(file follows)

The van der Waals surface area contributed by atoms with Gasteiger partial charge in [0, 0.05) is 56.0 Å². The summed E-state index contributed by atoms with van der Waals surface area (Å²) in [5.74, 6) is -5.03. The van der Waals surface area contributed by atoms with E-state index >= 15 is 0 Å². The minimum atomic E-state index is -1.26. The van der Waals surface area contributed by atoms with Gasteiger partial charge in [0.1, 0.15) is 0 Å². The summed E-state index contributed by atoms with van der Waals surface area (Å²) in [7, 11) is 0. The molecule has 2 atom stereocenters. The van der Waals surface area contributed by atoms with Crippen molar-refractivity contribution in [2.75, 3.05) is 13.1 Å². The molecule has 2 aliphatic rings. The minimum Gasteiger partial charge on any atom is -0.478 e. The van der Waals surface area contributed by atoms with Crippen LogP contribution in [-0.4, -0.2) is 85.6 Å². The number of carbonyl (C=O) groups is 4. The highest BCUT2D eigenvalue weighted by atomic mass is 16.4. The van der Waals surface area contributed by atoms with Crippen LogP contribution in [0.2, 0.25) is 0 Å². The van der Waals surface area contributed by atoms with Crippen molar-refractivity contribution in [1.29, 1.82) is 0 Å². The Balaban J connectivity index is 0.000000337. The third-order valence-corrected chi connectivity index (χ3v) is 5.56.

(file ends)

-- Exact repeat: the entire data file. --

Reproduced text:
The van der Waals surface area contributed by atoms with Gasteiger partial charge in [0, 0.05) is 56.0 Å². The summed E-state index contributed by atoms with van der Waals surface area (Å²) in [5.74, 6) is -5.03. The van der Waals surface area contributed by atoms with E-state index >= 15 is 0 Å². The minimum atomic E-state index is -1.26. The van der Waals surface area contributed by atoms with Gasteiger partial charge in [0.1, 0.15) is 0 Å². The summed E-state index contributed by atoms with van der Waals surface area (Å²) in [7, 11) is 0. The molecule has 2 atom stereocenters. The van der Waals surface area contributed by atoms with Crippen molar-refractivity contribution in [2.75, 3.05) is 13.1 Å². The molecule has 2 aliphatic rings. The minimum Gasteiger partial charge on any atom is -0.478 e. The van der Waals surface area contributed by atoms with Crippen LogP contribution in [-0.4, -0.2) is 85.6 Å². The number of carbonyl (C=O) groups is 4. The highest BCUT2D eigenvalue weighted by atomic mass is 16.4. The van der Waals surface area contributed by atoms with Crippen LogP contribution in [0.2, 0.25) is 0 Å². The van der Waals surface area contributed by atoms with Crippen molar-refractivity contribution in [1.29, 1.82) is 0 Å². The Balaban J connectivity index is 0.000000337. The third-order valence-corrected chi connectivity index (χ3v) is 5.56.